Create the emps object table, which will hold objects of type Employee. The last column in the emps object table, which corresponds to the last attribute of the Employee object type, holds references to objects of type Department. To fetch the references into this column, use the operator REF, which takes a table alias associated with a row in an object table as its argument. The emps table is created as follows:

CREATE TABLE emps OF Employee AS
SELECT Employee(e.empno, e.ename, e.job, e.mgr, e.hiredate, e.sal, e.comm, 
(SELECT REF(d) FROM depts d WHERE d.deptno = e.deptno))
FROM emp e;

Selecting a REF returns a handle to an object. It does not materialize the object itself. To do that, you can use methods in the oracle.sql.REF class, which supports Oracle object references. This class, which is a subclass of oracle.sql.Datum, extends the standard JDBC interface, oracle.jdbc2.Ref.

Using Class oracle.sql.STRUCT

To continue, you write a Java stored procedure. The Paymaster class has one method, which computes an employee's wages. The getAttributes() method defined in the oracle.sql.STRUCT class uses the default JDBC mappings for the attribute types. For example, NUMBER maps to BigDecimal. The Paymaster class is created as follows:

import java.sql.*;
import java.io.*;
import oracle.sql.*;
import oracle.jdbc.*;
import oracle.oracore.*;
import oracle.jdbc2.*;
import java.math.*;

public class Paymaster
{
  public static BigDecimal wages(STRUCT e) throws java.sql.SQLException
  {
    // Get the attributes of the Employee object.
    Object[] attribs = e.getAttributes();
    // Must use numeric indexes into the array of attributes.
    BigDecimal sal = (BigDecimal)(attribs[5]); // [5] = sal
    BigDecimal comm = (BigDecimal)(attribs[6]); // [6] = comm
    BigDecimal pay = sal;
    if (comm != null)
      pay = pay.add(comm);
    return pay;
  }
}

Because the wages() method returns a value, you write a function call specification for it, as follows:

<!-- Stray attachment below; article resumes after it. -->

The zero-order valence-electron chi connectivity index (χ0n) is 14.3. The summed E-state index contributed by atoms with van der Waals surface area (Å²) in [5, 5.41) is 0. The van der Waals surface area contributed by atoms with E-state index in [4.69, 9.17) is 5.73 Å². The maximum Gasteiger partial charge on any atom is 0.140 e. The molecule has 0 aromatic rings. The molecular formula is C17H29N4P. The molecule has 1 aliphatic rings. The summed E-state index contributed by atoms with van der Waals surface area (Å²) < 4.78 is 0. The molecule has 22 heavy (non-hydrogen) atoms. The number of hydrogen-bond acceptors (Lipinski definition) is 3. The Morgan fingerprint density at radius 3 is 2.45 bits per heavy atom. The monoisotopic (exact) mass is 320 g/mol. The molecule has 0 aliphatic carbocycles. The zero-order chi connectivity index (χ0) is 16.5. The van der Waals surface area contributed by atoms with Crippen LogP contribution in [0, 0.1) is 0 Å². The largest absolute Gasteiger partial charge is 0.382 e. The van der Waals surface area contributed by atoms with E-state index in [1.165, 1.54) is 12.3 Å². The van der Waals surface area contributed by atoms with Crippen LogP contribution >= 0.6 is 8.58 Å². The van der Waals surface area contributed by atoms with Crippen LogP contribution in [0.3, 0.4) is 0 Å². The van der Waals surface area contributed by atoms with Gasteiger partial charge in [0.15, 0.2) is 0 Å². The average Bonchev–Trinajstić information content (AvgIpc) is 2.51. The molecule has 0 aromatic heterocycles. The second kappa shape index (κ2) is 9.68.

CREATE OR REPLACE FUNCTION wages (e Employee) RETURN NUMBER AS
LANGUAGE JAVA
NAME 'Paymaster.wages(oracle.sql.STRUCT) return BigDecimal';

This is a top-level call specification, because it is not defined inside a package or object type.

Implementing the SQLData Interface

To make access to object attributes more natural, create a Java class that implements the SQLData interface. To do so, you must provide the readSQL() and writeSQL() methods as defined by the SQLData interface. The JDBC driver calls the readSQL() method to read a stream of database values and populate an instance of your Java class. In the following example, you revise Paymaster by adding a second method, raiseSal():

import java.sql.*;
import java.io.*;
import oracle.sql.*;
import oracle.jdbc.*;
import oracle.oracore.*;
import oracle.jdbc2.*;
import java.math.*;

public class Paymaster implements SQLData
{
  // Implement the attributes and operations for this type.
  private BigDecimal empno;
  private String ename;
  private String job;
  private BigDecimal mgr;
  private Date hiredate;
  private BigDecimal sal;
  private BigDecimal comm;
  private Ref dept;

  public static BigDecimal wages(Paymaster e)
  {
    BigDecimal pay = e.sal;
    if (e.comm != null)
      pay = pay.add(e.comm);
    return pay;
  }

  public static void raiseSal(Paymaster[] e, BigDecimal amount)
  {
    e[0].sal = // IN OUT passes [0]
    e[0].sal.add(amount); // increase salary by given amount
  }

  // Implement SQLData interface.

  private String sql_type;

  public String getSQLTypeName() throws SQLException
  {
    return sql_type;
  }

  public void readSQL(SQLInput stream, String typeName) throws SQLException
  {
    sql_type = typeName;
    empno = stream.readBigDecimal();
    ename = stream.readString();
    job = stream.readString();